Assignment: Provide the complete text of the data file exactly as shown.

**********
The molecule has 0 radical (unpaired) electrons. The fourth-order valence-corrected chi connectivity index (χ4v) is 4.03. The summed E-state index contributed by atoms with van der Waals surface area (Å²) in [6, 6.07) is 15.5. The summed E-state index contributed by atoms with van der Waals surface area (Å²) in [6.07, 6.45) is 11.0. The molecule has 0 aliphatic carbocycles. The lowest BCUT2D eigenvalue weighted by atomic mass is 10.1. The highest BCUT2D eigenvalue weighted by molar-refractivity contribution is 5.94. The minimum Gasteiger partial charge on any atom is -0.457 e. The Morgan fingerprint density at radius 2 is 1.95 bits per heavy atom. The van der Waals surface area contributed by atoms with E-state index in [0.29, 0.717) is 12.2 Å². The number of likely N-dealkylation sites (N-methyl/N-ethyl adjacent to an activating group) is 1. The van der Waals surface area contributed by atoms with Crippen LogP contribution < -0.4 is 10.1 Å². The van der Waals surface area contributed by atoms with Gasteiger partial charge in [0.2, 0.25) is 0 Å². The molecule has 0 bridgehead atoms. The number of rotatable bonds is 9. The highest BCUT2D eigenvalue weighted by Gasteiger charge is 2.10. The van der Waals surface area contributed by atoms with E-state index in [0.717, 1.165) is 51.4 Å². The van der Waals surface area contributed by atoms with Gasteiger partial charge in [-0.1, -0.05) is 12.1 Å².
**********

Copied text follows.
The molecule has 0 radical (unpaired) electrons. The fourth-order valence-corrected chi connectivity index (χ4v) is 4.03. The summed E-state index contributed by atoms with van der Waals surface area (Å²) in [6, 6.07) is 15.5. The summed E-state index contributed by atoms with van der Waals surface area (Å²) in [6.07, 6.45) is 11.0. The molecule has 0 aliphatic carbocycles. The lowest BCUT2D eigenvalue weighted by atomic mass is 10.1. The highest BCUT2D eigenvalue weighted by molar-refractivity contribution is 5.94. The minimum Gasteiger partial charge on any atom is -0.457 e. The Morgan fingerprint density at radius 2 is 1.95 bits per heavy atom. The van der Waals surface area contributed by atoms with E-state index in [0.29, 0.717) is 12.2 Å². The number of likely N-dealkylation sites (N-methyl/N-ethyl adjacent to an activating group) is 1. The van der Waals surface area contributed by atoms with Crippen LogP contribution < -0.4 is 10.1 Å². The van der Waals surface area contributed by atoms with Gasteiger partial charge in [0.2, 0.25) is 0 Å². The molecule has 0 bridgehead atoms. The number of rotatable bonds is 9. The highest BCUT2D eigenvalue weighted by Gasteiger charge is 2.10. The van der Waals surface area contributed by atoms with E-state index in [0.717, 1.165) is 51.4 Å². The van der Waals surface area contributed by atoms with Gasteiger partial charge in [-0.1, -0.05) is 12.1 Å².